Ah, there's the kicker... Unless he or someone else wrote it down there probably isn't. For example my 2nd great-grandfather was selected for his at Murfreesboro. All his service record states is that he was "wounded 300 yards in front of the line".
What "line" is meant I have to guess at. Considering what the 7th Mississippi did and where it was I tend to believe it was around the famed "Round Forrest". That little place is known as "Hell's Half Acre" or the "Mississippi Half Acre". Peter Cozzens's book, No Better Place To Die" describes the action there as the Mississippi Regiments exchanging gunfire with (Off memory here) entrenched troops from Illinois and Kentucky while they stood in an open field for thirty minutes. The carnage was terrible.
The SCV maintains the Confederate Roll of Honor now and they have awarded, to my knowledge, slightly more than fifty actual medals. They will only provide the medals with documented written record of what the soldier may have done and not all those who have won are members of the roll of honor. For instance, Nathan Bedford Forrest was presented one. But, the medals are to put on public display. In other words at a museum, courthouse or other such place. For instance, at the Sam Davis home his CMoH and the CMoH of DeWitt Jobe are on display. Two more awarded by the SCV.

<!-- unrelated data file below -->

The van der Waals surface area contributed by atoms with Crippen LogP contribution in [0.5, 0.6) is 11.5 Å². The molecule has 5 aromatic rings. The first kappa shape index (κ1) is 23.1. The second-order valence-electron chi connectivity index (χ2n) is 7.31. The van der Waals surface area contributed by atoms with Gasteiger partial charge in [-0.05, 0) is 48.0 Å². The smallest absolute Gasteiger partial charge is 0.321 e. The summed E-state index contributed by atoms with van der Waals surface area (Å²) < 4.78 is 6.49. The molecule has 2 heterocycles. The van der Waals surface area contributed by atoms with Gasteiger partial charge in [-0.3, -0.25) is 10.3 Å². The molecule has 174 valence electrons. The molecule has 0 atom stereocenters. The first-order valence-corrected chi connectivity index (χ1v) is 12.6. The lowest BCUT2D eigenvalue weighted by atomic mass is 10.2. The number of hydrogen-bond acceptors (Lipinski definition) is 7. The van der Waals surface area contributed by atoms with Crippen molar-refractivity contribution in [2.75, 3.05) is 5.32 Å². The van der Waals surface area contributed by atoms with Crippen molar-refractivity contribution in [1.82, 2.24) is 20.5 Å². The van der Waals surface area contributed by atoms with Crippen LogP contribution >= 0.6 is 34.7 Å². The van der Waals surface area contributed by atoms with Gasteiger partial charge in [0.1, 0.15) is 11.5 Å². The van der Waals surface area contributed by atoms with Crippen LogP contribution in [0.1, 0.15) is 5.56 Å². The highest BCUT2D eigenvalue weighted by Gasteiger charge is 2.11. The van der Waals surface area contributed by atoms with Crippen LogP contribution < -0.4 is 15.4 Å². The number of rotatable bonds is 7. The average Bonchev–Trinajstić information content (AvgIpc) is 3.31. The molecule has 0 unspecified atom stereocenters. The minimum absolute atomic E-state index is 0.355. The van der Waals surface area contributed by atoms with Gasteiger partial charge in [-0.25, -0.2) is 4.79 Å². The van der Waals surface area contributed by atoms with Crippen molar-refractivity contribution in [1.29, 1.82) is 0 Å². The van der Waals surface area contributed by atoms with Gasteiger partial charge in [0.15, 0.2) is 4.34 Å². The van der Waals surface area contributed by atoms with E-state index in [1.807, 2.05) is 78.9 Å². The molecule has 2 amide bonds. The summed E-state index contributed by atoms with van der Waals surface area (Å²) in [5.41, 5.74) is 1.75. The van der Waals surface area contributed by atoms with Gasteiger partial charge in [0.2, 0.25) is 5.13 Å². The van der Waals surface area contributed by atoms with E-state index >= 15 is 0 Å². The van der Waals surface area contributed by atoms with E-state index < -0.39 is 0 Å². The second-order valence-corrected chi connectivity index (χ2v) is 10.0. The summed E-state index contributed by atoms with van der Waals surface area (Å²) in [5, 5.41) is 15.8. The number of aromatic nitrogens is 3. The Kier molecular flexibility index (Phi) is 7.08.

If you are a descendent of the soldier and are a member of the SCV you are elgible to recieve a certificate attesting to the fact that your ancestor is carried on the Confederate Roll of Honor and that may displayed anywhere. Mine hangs in my living room. I need to take a better photo for the website.
By the way, if you contact the SCV about your certificate don't give up on them locating the paper work. They argued with me that they didn't do that but I argued back until they literally found the form and the certificate blanks in storage. Sometimes being hard headed pays off :-)
By the way, your ancestor may have also been a member of the immortal 600. There are rosters in books so if I was you I would continue to pursue that to a definate conclusion as well.